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How comes this gentle concord in the world,
That hatred is so far from jealousy,
To sleep by hate, and fear no enmity ?

Lys. My lord, I shall reply amazedly,
Half 'sleep, half waking : But as yet, I swear,
I cannot truly say how I came here :
But, as I think (for truly would I speak,
And now I do bethink me, so it is ;)
I came with Hermia bither: our intent
Was, to be gone from Athens, where we might be
Without the peril of the Athenian law.

Ege. Enough, enough, my lord; you have enough:
I beg the law, the law, upon his head.-
They would have stol'n away, they would, Demetrius,
Thereby to have defeated you and me :
You, of your wife ; and me, of my consent;
Of my consent that she should be your wife.

Dem. My lord, fair Helen told me of their stealth,
Of this their purpose bither, to this wood;
And I in fury bither follow'd them;
Fair Helena in fancy following me.'
But, my good lord, I wot not by what power,
(But by some power it is,) my love to Hermia,
Melted as doth the snow, seems to me now
As the remembrance of an idle gawd,
Which in my childhood I did dote upon : .
And all the faith, the virtue of my heart,
The object, and the pleasure of mine eye,
Is only Helena. To her, my lord,
Was I betroth'd ere I saw Hermia :
But, like in sickness, did I loath this food :
But, as in health, come to my natural taste,
Now do I wish it, love it, long for it,
And will for evermore be true to it.

The. Fair lovers, you are fortunately met:
Of this discourse we more will hear anon.-
Egeus, I will overbear your will;
For in the temple, by and by with us,
These couples shall eternally be knit.
And, for the morning now is something worn,
(2) Fancy is here taken for love or affection, and is opposed to fury, as before:

Sigbs and tears, poor Fancy's followers." Some or call that which a man takes particular delight in, his fancy. Flone fancier, for a florist, and bird-fancier, for a lover and feeder of birds, are colloquia. words. JOHNSON,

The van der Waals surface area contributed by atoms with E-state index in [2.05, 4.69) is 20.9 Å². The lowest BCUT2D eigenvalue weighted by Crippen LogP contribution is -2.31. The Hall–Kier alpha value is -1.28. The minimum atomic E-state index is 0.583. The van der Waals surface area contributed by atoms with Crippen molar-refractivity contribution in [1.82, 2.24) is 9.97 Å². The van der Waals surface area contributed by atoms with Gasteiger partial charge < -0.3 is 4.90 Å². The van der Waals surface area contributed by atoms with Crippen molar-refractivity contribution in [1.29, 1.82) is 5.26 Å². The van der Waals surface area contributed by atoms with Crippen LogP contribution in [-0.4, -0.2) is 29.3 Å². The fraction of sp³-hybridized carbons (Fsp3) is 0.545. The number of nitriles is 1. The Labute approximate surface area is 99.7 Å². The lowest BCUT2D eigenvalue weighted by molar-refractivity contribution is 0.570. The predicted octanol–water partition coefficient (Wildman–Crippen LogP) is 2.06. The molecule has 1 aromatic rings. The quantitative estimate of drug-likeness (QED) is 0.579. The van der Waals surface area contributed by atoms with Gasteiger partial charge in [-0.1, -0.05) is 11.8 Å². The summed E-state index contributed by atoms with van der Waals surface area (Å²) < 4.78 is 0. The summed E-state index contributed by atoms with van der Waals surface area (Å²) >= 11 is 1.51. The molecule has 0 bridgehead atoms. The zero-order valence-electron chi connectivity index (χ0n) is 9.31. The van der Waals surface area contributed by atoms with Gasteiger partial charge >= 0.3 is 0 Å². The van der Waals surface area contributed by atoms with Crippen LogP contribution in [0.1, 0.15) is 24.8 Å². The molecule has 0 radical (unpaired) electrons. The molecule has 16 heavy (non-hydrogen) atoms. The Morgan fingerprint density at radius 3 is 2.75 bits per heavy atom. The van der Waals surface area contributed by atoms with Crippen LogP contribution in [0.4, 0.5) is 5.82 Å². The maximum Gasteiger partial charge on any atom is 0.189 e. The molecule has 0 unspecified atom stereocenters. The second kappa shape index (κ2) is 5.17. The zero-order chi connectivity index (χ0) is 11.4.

Our purpos’d hunting shall be set aside.-
Away, with us, to Athens : Three and three,
We'll hold a feast in great solemnity.-
Come, Hippolyta. [Exe. The. Hip. Ege. and train.

Dem. These things seem small, and undistinguishable,
Like far-off mountains turned into clouds.

Her. Methinks, I see these things with parted eye,
When every thing seems double.

Hel. So methinks :
And I have found Demetrius like a jewel,
Mine own, and not mine own.

Dem. It seems to me,
That yet we sleep, we dream.--Do not you think,
The duke was here and bid us follow him?

Her. Yea; and my father.
Hel. And Hippolyta.
Lys. And he did bid us follow to the temple.

Dem. Why then, we are awake: let's follow him ;
And, by the way, let us recount our dreams. [Exeunt.

As they go out, Bottom awakes.
Bot. When my cue comes, call me, and I will answer:
-my next is, Most fair Pyramus.-Hey, ho !-Peter
Quince ! Flute, the bellows-mender! Snout, the tinker !
Starveling ! God's my life! stolen hence, and left me
asleep! I have had a most rare vision. I have had a
dream,-past the wit of man to say what dream it was :
Man is but an ass, if he go about to expound this dream.
Methought I was—there is no man can tell what. Me-
thought I was, and methought I had, --But man is but a
patched fool,' if he will offer to say what methought I
had. The eye of man hath not heard, the ear of man
hath not seen ; man's hand is not able to taste, his tongue
to conceive, nor bis heart to report, what my dream was.
I will get Peter Quince to write a ballad of this dream: it
shall be called Bottom's Dream, because it hath no bottom;
and I will sing it in the latter end of a play, before the
duke : Peradventure, to make it the more gracious, I
shall sing it at her death."


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(3) patched fool,] Tbat is, a fool in a particolour'd coat JOHNSON. [4] He means the death of Thisbe, which his bead is at present full of


SCENE II. Athens. A Room in Quince's House.

Enter QUINCE, FLUTE, Snout, and STARVELING. Quin. Have you sent to Bottom's house ? is he come home yet?

Star. He cannot be heard of. Out of doubt, he is transported. Flu. If he come not, then the play is marred; it

goes not forward, doth it?

Quin. It is not possible: you have not a man in all Athens, able to discharge Pyramus, but he.

Flu. No; he hath simply the best wit of any handy. craft man in Athens.

Quin. Yea, and the best person too : and he is a very paramour, for a sweet voice.

Flu. You must say, paragon : a paramour is, God bless us, a thing of nought.

Enter Snug. Snug. Masters, the duke is coming from the temple, and there is two or three lords and ladies more married : if our sport had gone forward, we had all been made men.